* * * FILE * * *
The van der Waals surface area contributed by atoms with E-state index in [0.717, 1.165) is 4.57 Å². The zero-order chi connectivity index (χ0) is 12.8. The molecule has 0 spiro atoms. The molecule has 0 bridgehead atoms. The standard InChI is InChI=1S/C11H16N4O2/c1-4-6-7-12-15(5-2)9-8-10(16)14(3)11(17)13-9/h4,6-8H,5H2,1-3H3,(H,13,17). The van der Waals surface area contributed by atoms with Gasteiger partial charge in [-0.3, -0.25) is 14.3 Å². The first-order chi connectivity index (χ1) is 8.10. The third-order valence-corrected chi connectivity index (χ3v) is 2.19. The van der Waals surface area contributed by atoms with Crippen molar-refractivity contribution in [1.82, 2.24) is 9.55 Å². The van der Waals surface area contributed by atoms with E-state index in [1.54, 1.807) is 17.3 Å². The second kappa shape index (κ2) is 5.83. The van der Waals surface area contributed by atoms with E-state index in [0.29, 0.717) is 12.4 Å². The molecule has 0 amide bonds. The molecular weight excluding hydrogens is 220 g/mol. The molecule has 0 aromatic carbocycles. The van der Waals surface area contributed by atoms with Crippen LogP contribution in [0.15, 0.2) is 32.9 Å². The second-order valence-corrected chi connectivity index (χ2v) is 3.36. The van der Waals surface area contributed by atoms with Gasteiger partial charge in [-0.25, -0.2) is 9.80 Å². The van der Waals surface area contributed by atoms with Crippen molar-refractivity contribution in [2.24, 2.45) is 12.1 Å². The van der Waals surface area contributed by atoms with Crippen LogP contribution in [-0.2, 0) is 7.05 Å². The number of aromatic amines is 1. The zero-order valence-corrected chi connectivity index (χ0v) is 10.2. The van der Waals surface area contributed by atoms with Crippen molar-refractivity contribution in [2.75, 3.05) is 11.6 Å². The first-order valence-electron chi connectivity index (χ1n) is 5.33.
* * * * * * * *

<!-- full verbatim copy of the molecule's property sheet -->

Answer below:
The van der Waals surface area contributed by atoms with E-state index in [0.717, 1.165) is 4.57 Å². The zero-order chi connectivity index (χ0) is 12.8. The molecule has 0 spiro atoms. The molecule has 0 bridgehead atoms. The standard InChI is InChI=1S/C11H16N4O2/c1-4-6-7-12-15(5-2)9-8-10(16)14(3)11(17)13-9/h4,6-8H,5H2,1-3H3,(H,13,17). The van der Waals surface area contributed by atoms with Gasteiger partial charge in [-0.3, -0.25) is 14.3 Å². The first-order chi connectivity index (χ1) is 8.10. The third-order valence-corrected chi connectivity index (χ3v) is 2.19. The van der Waals surface area contributed by atoms with Crippen molar-refractivity contribution in [1.82, 2.24) is 9.55 Å². The van der Waals surface area contributed by atoms with E-state index in [1.54, 1.807) is 17.3 Å². The second kappa shape index (κ2) is 5.83. The van der Waals surface area contributed by atoms with E-state index in [0.29, 0.717) is 12.4 Å². The molecule has 0 amide bonds. The molecular weight excluding hydrogens is 220 g/mol. The molecule has 0 aromatic carbocycles. The van der Waals surface area contributed by atoms with Crippen LogP contribution in [0.15, 0.2) is 32.9 Å². The second-order valence-corrected chi connectivity index (χ2v) is 3.36. The van der Waals surface area contributed by atoms with Gasteiger partial charge in [-0.25, -0.2) is 9.80 Å². The van der Waals surface area contributed by atoms with Crippen molar-refractivity contribution in [2.24, 2.45) is 12.1 Å². The van der Waals surface area contributed by atoms with Crippen LogP contribution in [-0.2, 0) is 7.05 Å². The number of aromatic amines is 1. The zero-order valence-corrected chi connectivity index (χ0v) is 10.2. The van der Waals surface area contributed by atoms with Crippen molar-refractivity contribution in [2.75, 3.05) is 11.6 Å². The first-order valence-electron chi connectivity index (χ1n) is 5.33.